In May, Salaam Cinema hosted the IN-VISIBLE festival, focused on the topic of equality, feminist issues and the queer culture. The film program included both feature films and documentaries from various years. For example, the film Silvana, known to Docudays UA visitors from our last year’s program, the Georgian film In Bloom about the life of two teenage girls in the early 1990s, and the story of a girl in the film Beauty and the Dogs who was a victim of rape and fought for her right to an investigation in the post-revolutionary Tunisia. The festival opened with the Dutch film Girl about a 15-year-old trandgender girl who wants to realize her two dreams: to become a ballerina and to feel comfortable in her own body.
In addition to film screenings, theatre plays, discussions and lectures by local experts, IN-VISIBLE presented a collective exhibition Women with Mustaches, Men without Beards, whose title was borrowed from a book by the Iranian historian and gender theorist Afsaneh Najmabadi. A short video where two young men wearing traditional clothing are hugging in the woods. The artwork titled Behind “Ğ” by Isa Shamarli, the founder of the first LGBT organization in Azerbaijan, hints at the historical presence and embeddedness of homosexuality in the Azerbaijani culture. The Ghilman project by Salaam Cinema’s founders Ilkin Huseynov and Leyli Gafarova presents portraits of young men who, according to the traditions of their village of Gazakh, dress in women’s clothing every year to celebrate Novruz. The title of the photo series, Ghilman, translates from Farsi as “paradisiacal, beautiful, young beardless men” and refers to the theory of the Dutch philosopher Michiel Leezenberg about the “silent power” of the Islamic world, represented not as active, political, revolutionarily brutal, but as mysterious, tolerant, passive. This points at the primal tolerance of the pre-modern, classic Islam in the matters of love and gender identity.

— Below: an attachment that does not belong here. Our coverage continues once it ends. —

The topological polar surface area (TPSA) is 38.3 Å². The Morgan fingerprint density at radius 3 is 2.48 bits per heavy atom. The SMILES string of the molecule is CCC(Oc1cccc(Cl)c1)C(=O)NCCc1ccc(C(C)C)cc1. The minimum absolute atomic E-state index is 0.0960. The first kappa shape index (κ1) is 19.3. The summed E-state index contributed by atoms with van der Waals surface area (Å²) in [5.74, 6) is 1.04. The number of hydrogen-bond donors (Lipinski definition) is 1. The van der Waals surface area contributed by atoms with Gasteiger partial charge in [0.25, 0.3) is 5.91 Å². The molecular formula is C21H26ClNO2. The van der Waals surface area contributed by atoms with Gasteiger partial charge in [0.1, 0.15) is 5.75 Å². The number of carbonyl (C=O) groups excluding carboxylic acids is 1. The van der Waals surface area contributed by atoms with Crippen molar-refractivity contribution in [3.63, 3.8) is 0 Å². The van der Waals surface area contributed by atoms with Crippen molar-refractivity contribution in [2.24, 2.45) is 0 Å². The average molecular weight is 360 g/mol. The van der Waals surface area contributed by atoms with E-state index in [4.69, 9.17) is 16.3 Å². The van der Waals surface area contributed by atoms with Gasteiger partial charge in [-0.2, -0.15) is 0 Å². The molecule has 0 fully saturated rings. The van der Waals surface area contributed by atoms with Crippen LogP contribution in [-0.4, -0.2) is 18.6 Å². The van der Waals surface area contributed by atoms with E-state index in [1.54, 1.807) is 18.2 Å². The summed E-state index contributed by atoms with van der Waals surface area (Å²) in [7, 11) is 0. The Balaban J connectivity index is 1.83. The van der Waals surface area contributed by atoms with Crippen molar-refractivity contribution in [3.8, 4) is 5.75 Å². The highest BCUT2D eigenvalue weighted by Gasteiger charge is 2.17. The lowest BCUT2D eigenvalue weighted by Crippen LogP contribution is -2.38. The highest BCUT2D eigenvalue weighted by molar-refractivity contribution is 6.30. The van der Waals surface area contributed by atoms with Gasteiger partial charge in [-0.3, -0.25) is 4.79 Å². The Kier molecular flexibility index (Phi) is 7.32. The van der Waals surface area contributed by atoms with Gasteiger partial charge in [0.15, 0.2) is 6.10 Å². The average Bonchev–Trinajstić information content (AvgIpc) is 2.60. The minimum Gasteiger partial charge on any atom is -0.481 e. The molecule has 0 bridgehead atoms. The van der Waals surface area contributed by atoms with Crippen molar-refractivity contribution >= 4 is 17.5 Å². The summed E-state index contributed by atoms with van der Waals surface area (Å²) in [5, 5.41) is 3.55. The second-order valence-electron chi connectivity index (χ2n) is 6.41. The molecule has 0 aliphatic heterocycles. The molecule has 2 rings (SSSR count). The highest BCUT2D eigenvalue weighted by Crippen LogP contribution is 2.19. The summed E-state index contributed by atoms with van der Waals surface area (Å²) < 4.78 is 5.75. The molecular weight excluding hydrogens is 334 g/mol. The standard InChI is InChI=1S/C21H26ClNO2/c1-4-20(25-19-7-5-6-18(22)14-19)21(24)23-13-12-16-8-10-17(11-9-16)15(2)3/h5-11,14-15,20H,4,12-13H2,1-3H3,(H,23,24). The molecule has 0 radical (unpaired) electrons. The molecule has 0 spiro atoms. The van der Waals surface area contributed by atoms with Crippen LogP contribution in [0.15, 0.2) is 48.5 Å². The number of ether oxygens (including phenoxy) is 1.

From 'Ghilman' project by Ilkin Huseynov and Leyli Gafarova
In late May, Salaam Cinema also screened a series of city-focused Ukrainian short films. The series included the films Tsvetayeva and Mayakovsky (Streets) by Polina Moshenska, The Pink Map by Elias Parvulesco, and two films by Oleksiy Radynski, Landslide and Facade Color: Blue. The latter’s story especially resonates with the urban processes in Baku, up to the literally identical and absurd arguments by investors, phrases and comments such as “If you have your own apartment, you’re not asking those who built it if you can make changes.” It seems that we do not just share the common Soviet past with Azerbaijan, we also share the contemporary language that formed under the influence of the social processes over the past 30 years. However, it is also the language of criticism and activism, which often becomes a choice you cannot unmake, and the language of solidarity where you find kindred spirits and friends.
Text: Daryna Nikolenko
Photos: Daryna Nikolenko and Salaam Cinema